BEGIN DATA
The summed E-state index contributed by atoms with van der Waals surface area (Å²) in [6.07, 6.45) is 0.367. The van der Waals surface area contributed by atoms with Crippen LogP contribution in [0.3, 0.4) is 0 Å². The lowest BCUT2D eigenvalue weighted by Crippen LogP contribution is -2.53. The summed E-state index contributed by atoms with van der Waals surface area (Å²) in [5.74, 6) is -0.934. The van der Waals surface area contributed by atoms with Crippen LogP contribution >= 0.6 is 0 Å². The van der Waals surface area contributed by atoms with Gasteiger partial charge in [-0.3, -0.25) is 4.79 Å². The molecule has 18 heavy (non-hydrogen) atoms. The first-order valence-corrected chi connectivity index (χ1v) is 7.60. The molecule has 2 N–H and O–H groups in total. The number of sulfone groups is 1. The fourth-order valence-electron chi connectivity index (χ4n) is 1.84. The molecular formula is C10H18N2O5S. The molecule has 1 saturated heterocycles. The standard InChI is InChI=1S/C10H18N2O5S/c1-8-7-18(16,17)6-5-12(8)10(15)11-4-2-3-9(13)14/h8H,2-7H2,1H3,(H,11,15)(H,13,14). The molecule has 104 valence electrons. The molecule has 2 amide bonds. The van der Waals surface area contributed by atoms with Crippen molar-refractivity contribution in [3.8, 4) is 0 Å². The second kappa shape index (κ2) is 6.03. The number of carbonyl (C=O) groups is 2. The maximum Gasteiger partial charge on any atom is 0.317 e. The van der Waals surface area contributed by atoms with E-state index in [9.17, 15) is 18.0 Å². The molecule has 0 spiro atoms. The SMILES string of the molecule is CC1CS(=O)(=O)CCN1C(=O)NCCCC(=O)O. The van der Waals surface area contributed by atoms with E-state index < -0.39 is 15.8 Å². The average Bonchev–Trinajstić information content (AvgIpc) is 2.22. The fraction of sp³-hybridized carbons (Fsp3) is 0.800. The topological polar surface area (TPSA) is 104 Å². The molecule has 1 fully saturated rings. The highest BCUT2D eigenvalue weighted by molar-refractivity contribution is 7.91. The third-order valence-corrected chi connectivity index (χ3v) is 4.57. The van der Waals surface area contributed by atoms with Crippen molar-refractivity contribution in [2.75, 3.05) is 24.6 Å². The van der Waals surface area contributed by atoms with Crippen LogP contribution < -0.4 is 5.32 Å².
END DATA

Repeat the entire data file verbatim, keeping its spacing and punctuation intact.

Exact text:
The summed E-state index contributed by atoms with van der Waals surface area (Å²) in [6.07, 6.45) is 0.367. The van der Waals surface area contributed by atoms with Crippen LogP contribution in [0.3, 0.4) is 0 Å². The lowest BCUT2D eigenvalue weighted by Crippen LogP contribution is -2.53. The summed E-state index contributed by atoms with van der Waals surface area (Å²) in [5.74, 6) is -0.934. The van der Waals surface area contributed by atoms with Crippen LogP contribution >= 0.6 is 0 Å². The van der Waals surface area contributed by atoms with Gasteiger partial charge in [-0.3, -0.25) is 4.79 Å². The molecule has 18 heavy (non-hydrogen) atoms. The first-order valence-corrected chi connectivity index (χ1v) is 7.60. The molecule has 2 N–H and O–H groups in total. The number of sulfone groups is 1. The fourth-order valence-electron chi connectivity index (χ4n) is 1.84. The molecular formula is C10H18N2O5S. The molecule has 1 saturated heterocycles. The standard InChI is InChI=1S/C10H18N2O5S/c1-8-7-18(16,17)6-5-12(8)10(15)11-4-2-3-9(13)14/h8H,2-7H2,1H3,(H,11,15)(H,13,14). The molecule has 104 valence electrons. The molecule has 2 amide bonds. The van der Waals surface area contributed by atoms with Crippen molar-refractivity contribution in [3.8, 4) is 0 Å². The second kappa shape index (κ2) is 6.03. The number of carbonyl (C=O) groups is 2. The maximum Gasteiger partial charge on any atom is 0.317 e. The van der Waals surface area contributed by atoms with E-state index in [9.17, 15) is 18.0 Å². The molecule has 0 spiro atoms. The SMILES string of the molecule is CC1CS(=O)(=O)CCN1C(=O)NCCCC(=O)O. The van der Waals surface area contributed by atoms with E-state index < -0.39 is 15.8 Å². The average Bonchev–Trinajstić information content (AvgIpc) is 2.22. The fraction of sp³-hybridized carbons (Fsp3) is 0.800. The topological polar surface area (TPSA) is 104 Å². The molecule has 1 fully saturated rings. The highest BCUT2D eigenvalue weighted by molar-refractivity contribution is 7.91. The third-order valence-corrected chi connectivity index (χ3v) is 4.57. The van der Waals surface area contributed by atoms with Crippen molar-refractivity contribution in [2.75, 3.05) is 24.6 Å². The van der Waals surface area contributed by atoms with Crippen LogP contribution < -0.4 is 5.32 Å².